SECOND: I recognized that my kids just did not respond well to yelling or harsh tones. They could not handle it. In fact, it often made the problems worse. So lose the tactics. When I thought ahead about my expectations and consequences, I was better prepared to react in a calm manner. I would instantly go to my "poker face". I also referred to this as my "teacher face". Remember how your teacher could often stop you in your tracks with just a look? That stare? I think GOD instilled in all teachers that special ability. I as a parent had to learn it. With my "teacher face" in place, I would respond in a calm, non-reactive tone. Something like this: "Everett, I explained that if you started flipping your food off your plate, you would be excused and...." No second chances, reminders, no negotiations, no more words..... The end.
Now, at first, your kids are going to try to give you the old royal battle. Stay calm, stay firm. Follow through. Poker face. Overtime it will get easier.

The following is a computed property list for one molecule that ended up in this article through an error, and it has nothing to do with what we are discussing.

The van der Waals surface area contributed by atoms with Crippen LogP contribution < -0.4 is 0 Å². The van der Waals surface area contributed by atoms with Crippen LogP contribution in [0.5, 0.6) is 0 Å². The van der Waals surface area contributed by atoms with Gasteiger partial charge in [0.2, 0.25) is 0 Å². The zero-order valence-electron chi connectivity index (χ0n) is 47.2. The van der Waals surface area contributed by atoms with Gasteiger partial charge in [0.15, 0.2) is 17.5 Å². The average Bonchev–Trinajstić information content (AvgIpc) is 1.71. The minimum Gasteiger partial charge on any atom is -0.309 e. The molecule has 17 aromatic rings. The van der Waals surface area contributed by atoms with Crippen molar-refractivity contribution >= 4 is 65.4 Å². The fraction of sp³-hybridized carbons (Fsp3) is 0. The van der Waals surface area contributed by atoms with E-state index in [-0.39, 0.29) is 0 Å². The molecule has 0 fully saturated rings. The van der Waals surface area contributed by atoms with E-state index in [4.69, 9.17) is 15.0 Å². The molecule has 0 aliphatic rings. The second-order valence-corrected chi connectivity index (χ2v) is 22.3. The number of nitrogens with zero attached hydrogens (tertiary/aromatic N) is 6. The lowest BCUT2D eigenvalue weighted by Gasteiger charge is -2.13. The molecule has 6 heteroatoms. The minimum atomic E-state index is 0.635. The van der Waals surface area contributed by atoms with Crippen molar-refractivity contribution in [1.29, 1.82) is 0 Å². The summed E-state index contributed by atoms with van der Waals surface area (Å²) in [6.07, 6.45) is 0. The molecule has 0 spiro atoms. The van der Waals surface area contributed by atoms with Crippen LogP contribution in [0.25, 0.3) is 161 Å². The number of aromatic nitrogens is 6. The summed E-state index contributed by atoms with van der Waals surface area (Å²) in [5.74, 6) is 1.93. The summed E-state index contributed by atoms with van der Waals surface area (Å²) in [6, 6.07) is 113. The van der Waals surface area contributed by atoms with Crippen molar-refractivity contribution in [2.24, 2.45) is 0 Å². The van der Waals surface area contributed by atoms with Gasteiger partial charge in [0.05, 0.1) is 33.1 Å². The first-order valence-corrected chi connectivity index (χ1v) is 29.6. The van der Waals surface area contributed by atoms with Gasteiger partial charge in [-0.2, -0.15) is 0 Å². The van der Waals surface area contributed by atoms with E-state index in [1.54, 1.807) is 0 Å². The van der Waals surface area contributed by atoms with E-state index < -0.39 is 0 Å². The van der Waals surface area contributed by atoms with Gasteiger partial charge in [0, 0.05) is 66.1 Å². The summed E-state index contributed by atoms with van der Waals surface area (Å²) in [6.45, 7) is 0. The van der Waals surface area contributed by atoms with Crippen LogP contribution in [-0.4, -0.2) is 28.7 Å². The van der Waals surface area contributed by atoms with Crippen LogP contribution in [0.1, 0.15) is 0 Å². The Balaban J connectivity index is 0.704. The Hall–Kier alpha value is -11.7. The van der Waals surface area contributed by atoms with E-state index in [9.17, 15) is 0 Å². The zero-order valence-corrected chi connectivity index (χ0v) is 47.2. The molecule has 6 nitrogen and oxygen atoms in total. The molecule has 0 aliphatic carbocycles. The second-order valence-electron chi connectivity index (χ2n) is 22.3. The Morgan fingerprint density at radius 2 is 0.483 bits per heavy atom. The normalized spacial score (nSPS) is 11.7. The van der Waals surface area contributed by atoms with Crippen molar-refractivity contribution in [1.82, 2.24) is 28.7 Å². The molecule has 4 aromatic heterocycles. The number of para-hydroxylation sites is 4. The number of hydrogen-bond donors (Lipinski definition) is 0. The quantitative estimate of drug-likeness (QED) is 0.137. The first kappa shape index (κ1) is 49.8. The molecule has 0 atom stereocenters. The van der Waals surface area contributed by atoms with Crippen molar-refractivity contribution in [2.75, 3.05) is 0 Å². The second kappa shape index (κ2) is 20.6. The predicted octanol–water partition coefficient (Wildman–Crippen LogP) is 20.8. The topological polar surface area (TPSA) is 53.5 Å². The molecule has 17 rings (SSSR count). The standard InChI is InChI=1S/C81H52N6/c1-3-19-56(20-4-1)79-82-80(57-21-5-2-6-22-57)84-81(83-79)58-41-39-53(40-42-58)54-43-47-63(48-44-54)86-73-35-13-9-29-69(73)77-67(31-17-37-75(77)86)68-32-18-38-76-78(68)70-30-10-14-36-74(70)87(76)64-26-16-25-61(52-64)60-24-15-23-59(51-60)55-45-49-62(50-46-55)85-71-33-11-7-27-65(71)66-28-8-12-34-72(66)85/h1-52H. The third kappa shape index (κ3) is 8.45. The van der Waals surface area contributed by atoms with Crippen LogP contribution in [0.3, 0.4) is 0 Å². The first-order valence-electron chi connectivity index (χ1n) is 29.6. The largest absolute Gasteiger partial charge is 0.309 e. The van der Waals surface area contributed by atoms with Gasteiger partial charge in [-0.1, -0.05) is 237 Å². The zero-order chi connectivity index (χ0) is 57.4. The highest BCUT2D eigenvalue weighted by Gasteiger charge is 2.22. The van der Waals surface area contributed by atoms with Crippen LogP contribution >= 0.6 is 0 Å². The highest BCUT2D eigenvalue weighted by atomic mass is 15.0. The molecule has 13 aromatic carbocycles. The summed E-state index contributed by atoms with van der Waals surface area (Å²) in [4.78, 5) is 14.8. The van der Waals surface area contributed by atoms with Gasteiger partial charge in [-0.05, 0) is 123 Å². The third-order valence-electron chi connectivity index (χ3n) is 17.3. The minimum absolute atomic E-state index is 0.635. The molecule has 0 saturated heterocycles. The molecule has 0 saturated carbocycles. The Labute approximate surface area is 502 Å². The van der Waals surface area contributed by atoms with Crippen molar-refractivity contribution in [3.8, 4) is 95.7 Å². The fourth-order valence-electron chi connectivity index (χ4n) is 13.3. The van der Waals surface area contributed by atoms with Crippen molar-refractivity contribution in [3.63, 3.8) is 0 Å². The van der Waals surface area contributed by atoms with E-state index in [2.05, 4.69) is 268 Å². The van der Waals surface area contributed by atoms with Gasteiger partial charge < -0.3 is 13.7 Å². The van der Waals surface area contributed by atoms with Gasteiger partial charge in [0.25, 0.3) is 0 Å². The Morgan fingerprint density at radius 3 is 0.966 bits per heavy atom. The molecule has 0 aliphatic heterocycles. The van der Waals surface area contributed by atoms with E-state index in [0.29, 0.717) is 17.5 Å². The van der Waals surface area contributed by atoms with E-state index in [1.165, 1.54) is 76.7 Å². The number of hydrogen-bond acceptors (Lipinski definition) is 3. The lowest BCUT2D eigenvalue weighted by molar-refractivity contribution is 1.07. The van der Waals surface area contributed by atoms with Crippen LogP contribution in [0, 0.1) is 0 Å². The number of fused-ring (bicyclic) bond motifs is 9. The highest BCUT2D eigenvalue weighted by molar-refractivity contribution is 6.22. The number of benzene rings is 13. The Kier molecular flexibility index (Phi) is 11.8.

THIRD: Follow through. By thinking ahead, pre-qualifying, and staying calm, your ability to follow through will be easier because you will be better prepared. By being prepared, the consequences that you have already pre-determined are less likely to be "over-kill". In other words, in the heat of the moment you are less likely to threaten a consequence that you and your little one both know are not likely to follow through on. Following through is tough, but is essential to behavior modification. These little munchkins can sniff out hesitation in a New York second....and they will call your bluff. I have to admit, I still drop the ball from time to time, but who doesn't. However, if your averaging a pretty good follow through record, your kids will take you more seriously. I apply my 80/20 rule on this one. Eighty percent follow through seems to be enough to get the job done. The other 20 percent, I probably lost my own cool, did not practice what I know works and probably owe my kids an apology. (I tell myself that I am now teaching the valuable lesson that when we are wrong...it is important to own it and apologize...Ha).